A few months ago I brewed a hopped up wheat beer: Hoppy Wheat. When I tasted it, there was something wrong. I couldn’t place it but was learning towards the hops. I thought I might have had a bad group of hops. I decided to scratch the beer, brew it again and brew an IIPA while I was at. Hoppy Wheat Part 2 and Alpha Acid Aspirations – Eagle where brewed.

I was eager to try both, so why not make the Thursday night group taste the week-in-the-bottle brews too. Of course they were slightly under carbonated. I wasn’t worried about that, I wanted the “Oh, this smells fantastic” praise that accompanies over-hopped tropical style beers. There were none. I was the first to bash myself. The hops: Citra, Amarillo and Simcoe, preliminarily, between the two beers wasn’t there.

What was wrong with the hops?

I first blamed it on the 2011 hops. They were old. They had lost it. Shitty hops. Paid a lot of money for those.

Then the rashness of my decisions started to wear off and I did what I do best: started to analyze the situation. I also discussed with the group of guys (Rich, Chuck, and Pat) that I painfully brought through the process with me.

High aroma/flavor hops lacking those elements while seemingly vegetal with that being light. I know I had read somewhere that hops can get oxygenated. How would that have happened? Each hop had come packaged in a one pound bag that I never broke down and/or vacuumed sealed. I had opened and closed some of those bags 6 times, if not more, over the past two years. Allowing tons of oxygen into the bags to mingle with hop goodness that once graced the said bag.

Moron. In spite of all my analness, I have never dated or taken great care of the hops I purchased. How could I have not have had this on my radar? Frustrating that I am the demise of my hop inventory.

I still want to purchase in bulk, cheaper, but now I need a new piece of equipment: food saver of some type. Easy to purchase but I need permission from the boss to spend more money on this hobby (new brew kettle and freezer). I have to find her at a soft moment moment, striking quickly. Enjoy!

Useless Fact: It’s estimated that at any one time around 0.7% of the world’s population is drunk.

Freezer for Temperature Control

Saturday, August 17th, 2013

For a couple of years now I have been throwing around the mental note of needing a freezer to allow me to control the low end of fermentation control. At the moment I have a heat pad (for growing plants) that I can control from 68*F and up. Therefore I don’t have the ability to push a temperature down and hold it below 68. The basement is in the low 60s, most of the year, but I have a hard time hitting sub 70*F with an immersion chiller using water from the hose.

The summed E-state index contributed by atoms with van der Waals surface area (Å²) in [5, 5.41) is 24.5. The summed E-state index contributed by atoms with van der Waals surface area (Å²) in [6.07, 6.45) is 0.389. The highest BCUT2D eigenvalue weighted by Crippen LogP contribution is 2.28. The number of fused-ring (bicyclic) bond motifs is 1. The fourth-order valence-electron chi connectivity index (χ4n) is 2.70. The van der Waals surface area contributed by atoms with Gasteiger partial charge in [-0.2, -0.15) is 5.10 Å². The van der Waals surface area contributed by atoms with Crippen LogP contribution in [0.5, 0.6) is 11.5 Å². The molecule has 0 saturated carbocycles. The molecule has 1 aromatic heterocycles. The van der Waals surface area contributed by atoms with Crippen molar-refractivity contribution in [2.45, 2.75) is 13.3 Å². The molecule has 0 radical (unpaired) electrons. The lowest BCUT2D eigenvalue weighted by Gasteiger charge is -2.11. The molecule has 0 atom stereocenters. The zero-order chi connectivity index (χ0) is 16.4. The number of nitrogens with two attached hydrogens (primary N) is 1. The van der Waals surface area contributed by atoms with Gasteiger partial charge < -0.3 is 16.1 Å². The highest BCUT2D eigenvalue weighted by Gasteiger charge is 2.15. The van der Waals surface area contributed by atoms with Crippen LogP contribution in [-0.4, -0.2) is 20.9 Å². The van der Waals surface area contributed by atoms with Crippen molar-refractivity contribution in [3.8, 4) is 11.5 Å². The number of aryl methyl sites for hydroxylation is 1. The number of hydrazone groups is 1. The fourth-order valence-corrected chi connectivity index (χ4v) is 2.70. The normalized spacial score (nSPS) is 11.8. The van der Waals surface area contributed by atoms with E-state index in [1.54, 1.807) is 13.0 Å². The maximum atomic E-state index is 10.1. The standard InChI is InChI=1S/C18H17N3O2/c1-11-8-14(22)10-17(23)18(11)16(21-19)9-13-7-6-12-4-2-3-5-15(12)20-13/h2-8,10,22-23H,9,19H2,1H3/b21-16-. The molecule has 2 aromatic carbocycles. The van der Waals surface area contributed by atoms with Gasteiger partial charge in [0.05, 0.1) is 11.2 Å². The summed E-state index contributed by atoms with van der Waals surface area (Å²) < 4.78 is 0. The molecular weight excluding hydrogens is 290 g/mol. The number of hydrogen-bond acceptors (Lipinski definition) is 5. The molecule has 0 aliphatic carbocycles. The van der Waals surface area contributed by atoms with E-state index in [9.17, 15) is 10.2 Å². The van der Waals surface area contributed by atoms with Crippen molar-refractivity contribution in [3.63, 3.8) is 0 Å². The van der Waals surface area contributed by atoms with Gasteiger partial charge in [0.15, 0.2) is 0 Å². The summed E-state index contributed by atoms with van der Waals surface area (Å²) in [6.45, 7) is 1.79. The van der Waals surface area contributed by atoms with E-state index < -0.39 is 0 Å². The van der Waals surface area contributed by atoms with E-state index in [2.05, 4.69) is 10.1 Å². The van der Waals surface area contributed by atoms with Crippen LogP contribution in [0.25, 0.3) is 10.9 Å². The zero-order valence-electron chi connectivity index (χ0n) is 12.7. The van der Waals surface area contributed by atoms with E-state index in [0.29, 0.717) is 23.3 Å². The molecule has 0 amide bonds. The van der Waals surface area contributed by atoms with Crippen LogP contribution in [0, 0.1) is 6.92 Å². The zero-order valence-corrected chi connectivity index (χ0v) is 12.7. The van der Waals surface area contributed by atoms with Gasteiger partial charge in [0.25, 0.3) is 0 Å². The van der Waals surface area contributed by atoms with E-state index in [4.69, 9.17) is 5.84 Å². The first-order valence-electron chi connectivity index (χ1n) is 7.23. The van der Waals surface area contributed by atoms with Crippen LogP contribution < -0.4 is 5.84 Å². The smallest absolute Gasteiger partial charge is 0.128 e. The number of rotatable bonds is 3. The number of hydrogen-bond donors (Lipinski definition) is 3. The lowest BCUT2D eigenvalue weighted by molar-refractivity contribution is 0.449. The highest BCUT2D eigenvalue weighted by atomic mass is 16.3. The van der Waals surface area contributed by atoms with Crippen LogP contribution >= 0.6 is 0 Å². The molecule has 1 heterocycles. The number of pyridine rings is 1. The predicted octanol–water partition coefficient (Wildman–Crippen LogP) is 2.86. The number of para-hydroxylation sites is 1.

This is where a freezer could be a huge help. On brew day, I could push the temperature of the wort to the low 60s quite quickly with the freezer prior to pitching yeast. Once down to temperature, I can use a controller to keep the temperature within a range (based on my early readings +/-3 degrees while keeping the compressor in good shape.

I began my search after reading a post on The post mentioned that one of the big box stores had 5.5 cubic foot freezer on sale for $160 including free shipping. The sale was over but my quest had only began. After checking out a few more brick and mortar store websites, I decided to see if craigslist had any cheaper options.

Bingo! A 8.8 cubic foot freezer listed at $115 in a nearby town. A phone call later, I found out I was the only one inquiring as the price had been dropped three times. Motivated sellers are easy dealers. Three years old, only a few minor issues and in running shape. I had my freezer.

Next, I have to tell my wife about a temperature controller and run the electrical to the opposite side of the basement. The electrical is easy, I have all the stuff I need (except time). Depending on if I build my own, I need to get $50 – $90 for the controller. Let the begging begin. Enjoy!

Useless Fact: The venom of the Australian Brown Snake is so powerful only 1/14,000th of an ounce is enough to kill a human.

Brewed: Brett Trois IPA

Sunday, August 11th, 2013

2013 hop harvest